|Year : 2018 | Volume
| Issue : 2 | Page : 79-82
Effect of dexmedetomidine as an adjuvant to ropivacaine in ultrasound-guided transversus abdominis plane block for post-operative pain relief in cesarean section
Prannal Bansal, Dinesh Sood
Department of Anesthesiology, Dayanand Medical College and Hospital, Ludhiana, Punjab, India
|Date of Web Publication||3-Oct-2018|
Dr. Prannal Bansal
Department of Anesthesiology, Dayanand Medical College and Hospital, Ludhiana, Punjab
Source of Support: None, Conflict of Interest: None
Introduction: Peripheral nerve blocks after cesarean section (C-section) reduce post-operative use of analgesic agents. Transversus abdominis plane (TAP) block is an effective way to provide postoperative analgesia. TAP block with ropivacaine alone has not consistently been proven to be useful after C-section, and dexmedetomidine has not been studied as an adjuvant to ropivacaine for TAP blocks after C-section. Objective: To compare the combination of dexmedetomidine and ropivacaine to ropivacaine alone for TAP block after C-section for time to onset of pain and time to rescue analgesia. Materials and Methods: Forty American Society of Anesthesiology grade I or II patients undergoing C-section were enrolled in this randomized, controlled, double-blind study. Twenty patients each were allocated to two groups receiving bilateral TAP block. Test group received TAP block with 3 mg/kg of ropivacaine with 50 μg of dexmedetomidine. Control group received TAP block with 3 mg/kg of ropivacaine. Patient demographics, time to initial reporting of pain, time to first rescue analgesia, quality of block, and side effects were recorded. Results: Time to initial onset of pain (6.6 vs. 5.03 h; P = 0.01) and time to first rescue analgesia (7.8 vs. 6.47 h; P = 0.03) were significantly longer in the test group compared with control group. The two groups were similar in demographics and quality of block. No significant difference in side effects was noted between the two groups. Conclusion: Addition of dexmedetomidine to ropivacaine for TAP block in patients undergoing C-section prolonged the time to initial onset of pain and time to first rescue analgesia.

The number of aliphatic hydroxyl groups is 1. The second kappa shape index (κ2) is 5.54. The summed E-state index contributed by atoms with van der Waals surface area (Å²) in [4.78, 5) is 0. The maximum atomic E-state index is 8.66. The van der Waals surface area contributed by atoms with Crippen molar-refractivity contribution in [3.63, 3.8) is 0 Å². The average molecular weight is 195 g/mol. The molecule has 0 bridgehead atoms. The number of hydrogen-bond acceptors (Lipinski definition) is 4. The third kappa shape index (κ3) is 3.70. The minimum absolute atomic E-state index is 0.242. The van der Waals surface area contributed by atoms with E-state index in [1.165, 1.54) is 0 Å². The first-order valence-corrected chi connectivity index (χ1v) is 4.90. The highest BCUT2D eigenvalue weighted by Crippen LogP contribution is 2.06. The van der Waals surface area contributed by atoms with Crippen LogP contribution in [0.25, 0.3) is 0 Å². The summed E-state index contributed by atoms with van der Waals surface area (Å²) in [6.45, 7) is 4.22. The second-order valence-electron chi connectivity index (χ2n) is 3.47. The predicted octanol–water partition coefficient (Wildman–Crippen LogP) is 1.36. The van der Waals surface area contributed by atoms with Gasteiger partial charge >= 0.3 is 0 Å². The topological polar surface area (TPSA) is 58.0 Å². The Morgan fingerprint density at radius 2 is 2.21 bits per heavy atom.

Keywords: Dexmedetomidine, lower segment cesarean section, postoperative pain relief, ropivacaine, transversus abdominis plane block
|How to cite this article:|
Bansal P, Sood D. Effect of dexmedetomidine as an adjuvant to ropivacaine in ultrasound-guided transversus abdominis plane block for post-operative pain relief in cesarean section. J Obstet Anaesth Crit Care 2018;8:79-82
|How to cite this URL:|
Bansal P, Sood D. Effect of dexmedetomidine as an adjuvant to ropivacaine in ultrasound-guided transversus abdominis plane block for post-operative pain relief in cesarean section. J Obstet Anaesth Crit Care [serial online] 2018 [cited 2019 Dec 9];8:79-82. Available from: http://www.joacc.com/text.asp?2018/8/2/79/242630
| Introduction|| |
Cesarean section (C-section) is a very common surgery and recent estimates show that C-section rates in India range from 20% to 24% of all deliveries depending on the institution., Postoperative pain management is usually multimodal including oral or intravenous (IV) acetaminophen, nonsteroidal anti-inflammatory agents (NSAIDs) and opiates, epidural analgesia, and peripheral nerve blocks. Oral or IV analgesic agents have several limitations. Acetaminophen in lower doses (<2 g/day) is not an effective analgesic for moderate to severe pain, and high doses can cause acute liver failure. Similarly, using NSAIDs at high doses for moderate to severe pain can cause gastrointestinal injury. There is a potential risk of opiates being excreted in breast milk and these medications in high doses can lead to respiratory depression and death. Local analgesia can help reduce the use of oral or IV analgesic agent use while providing good postop pain control. Transversus abdominis plane (TAP) block with ropivacaine has been shown to reduce postop use of opiates after C-section.,,, However, the results have not been consistent with some studies showing no additional postop pain control after TAP block with ropivacaine alone., Dexmedetomidine has been used as an adjuvant to ropivacaine in TAP block to increase the duration of analgesia after various abdominal surgeries.,,, However, this combination has not been compared with ropivacaine alone for C-section.